This may be direct or indirect. There are black-owned and
operated labels, studios, management companies. But at some
point these become mere subcontractors for the industry in
general.

One might pursue the intellectual property question in two
directions: 1. who is it sold to? Who ends up in possession of
culture as commodification? And specifically a music based on
sampling: 2. who is the raw material bought from? What could be
more emblematic of the new regime of information slavery than
Moby making hits from Alan Lomax's field recordings of field
hollers and press-gang chants?

Rather than dispense with the category of 'authenticity' altogether,
why not turn it around? In the 80s, the intellectual trend was
to deny authenticity to everything. Why not reverse it (as Missy
Ellot says) and look for the authentic expression in all cultural
artefacts? What i hear in mainstream rap (in New York stations
like 105.1) is the final stage in the transformation of communal
cultural possession into dispossession and privatised intellectual
property. Which is entirely of a piece with the performance of
Blackness for an other, as filtered and selected for its usefulness
for a white audience.


This process of filtering and selecting a Black performance for a
white audience seems to me to have a long history. But perhaps it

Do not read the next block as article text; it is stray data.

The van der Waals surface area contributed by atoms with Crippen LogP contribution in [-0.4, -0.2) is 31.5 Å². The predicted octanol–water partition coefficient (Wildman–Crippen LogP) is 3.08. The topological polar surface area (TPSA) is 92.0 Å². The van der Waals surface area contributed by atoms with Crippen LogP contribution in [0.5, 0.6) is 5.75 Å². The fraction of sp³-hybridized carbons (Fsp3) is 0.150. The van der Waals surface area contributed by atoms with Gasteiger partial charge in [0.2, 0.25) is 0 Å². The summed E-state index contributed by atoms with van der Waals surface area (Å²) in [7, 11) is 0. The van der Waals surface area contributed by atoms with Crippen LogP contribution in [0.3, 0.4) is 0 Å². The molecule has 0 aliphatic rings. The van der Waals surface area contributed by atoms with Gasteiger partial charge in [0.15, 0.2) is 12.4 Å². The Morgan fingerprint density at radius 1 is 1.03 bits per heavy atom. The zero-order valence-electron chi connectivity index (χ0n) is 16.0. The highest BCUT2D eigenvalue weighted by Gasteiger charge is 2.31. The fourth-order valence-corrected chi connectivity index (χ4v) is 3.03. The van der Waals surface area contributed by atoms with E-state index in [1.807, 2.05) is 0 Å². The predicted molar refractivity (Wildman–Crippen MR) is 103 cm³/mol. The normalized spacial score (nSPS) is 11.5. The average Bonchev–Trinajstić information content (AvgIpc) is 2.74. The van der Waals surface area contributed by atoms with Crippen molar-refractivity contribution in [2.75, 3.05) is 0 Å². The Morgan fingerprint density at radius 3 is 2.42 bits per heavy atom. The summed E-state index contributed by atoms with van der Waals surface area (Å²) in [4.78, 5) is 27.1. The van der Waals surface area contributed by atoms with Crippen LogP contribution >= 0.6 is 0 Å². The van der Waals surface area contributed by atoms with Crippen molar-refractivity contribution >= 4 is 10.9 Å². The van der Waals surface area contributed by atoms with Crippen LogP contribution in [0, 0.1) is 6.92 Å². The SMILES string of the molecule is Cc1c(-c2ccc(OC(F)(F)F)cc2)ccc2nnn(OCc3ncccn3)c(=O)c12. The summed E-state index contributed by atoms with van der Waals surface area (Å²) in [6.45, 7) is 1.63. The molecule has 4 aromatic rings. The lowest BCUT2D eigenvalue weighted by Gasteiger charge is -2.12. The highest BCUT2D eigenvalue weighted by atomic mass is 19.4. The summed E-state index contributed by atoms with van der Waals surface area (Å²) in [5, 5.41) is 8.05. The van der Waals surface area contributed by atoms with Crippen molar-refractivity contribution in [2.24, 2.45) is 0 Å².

has different stages. I'm not entirely sure that rap had the same
process of commodification as, say, jazz and soul. The digital
technology of the sample and the massive tightening of the
intellectual property regime of the last 20 years seem to me to
catch it in a pincer movement, one opening up new possibilities
for expanding creativity and the other closing it off. Just listen
to the difference between early Public Enemy, with thousands of
uncleared samples in each track, to their later stuff, which like
everyone else is taking a bare few samples and looping them. Their
early claim to repossess all of Black music as its cultural
inheritance (indeed all of music, period) gives way to the
constraints imposed by the $1500 per sample fees of major labels).


So who (or what) speaks through rap? Its polyphonic, like all
popular culture, but perhaps one can hear a very contemporary
sound of racial oppression that is not only expressed in, but
now *takes the form of* the commodification of information.
One of the things i hear in it is a discourse on its own
process of production. Missy Elliot may be rapping about her
sexual prowess, but it is also about her prowess as a producer
of herself as commodified information, her auto-vectoralization.

It's OK to perform yourself for another, she says, so long as
you get paid for it. The sense in which one can take that is
sexual, racial, or vectoral -- or all three at once.





___________________________________________________



http://subsol.c3.hu/subsol_2/contributors0/warktext.html

                   ... we no longer have roots, we have aerials ...

___________________________________________________






_________________________________________________________________
MSN 8: advanced junk mail protection and 2 months FREE*. 
http://join.msn.com/?page=features/junkmail


------------------------------

#  distributed via <nettime>: no commercial use without permission
#  <nettime> is a moderated mailing list for net criticism,
#  collaborative text filtering and cultural politics of the nets
#  more info: majordomo {AT} bbs.thing.net and "info nettime-l" in the msg body
#  archive: http://www.nettime.org contact: nettime {AT} bbs.thing.net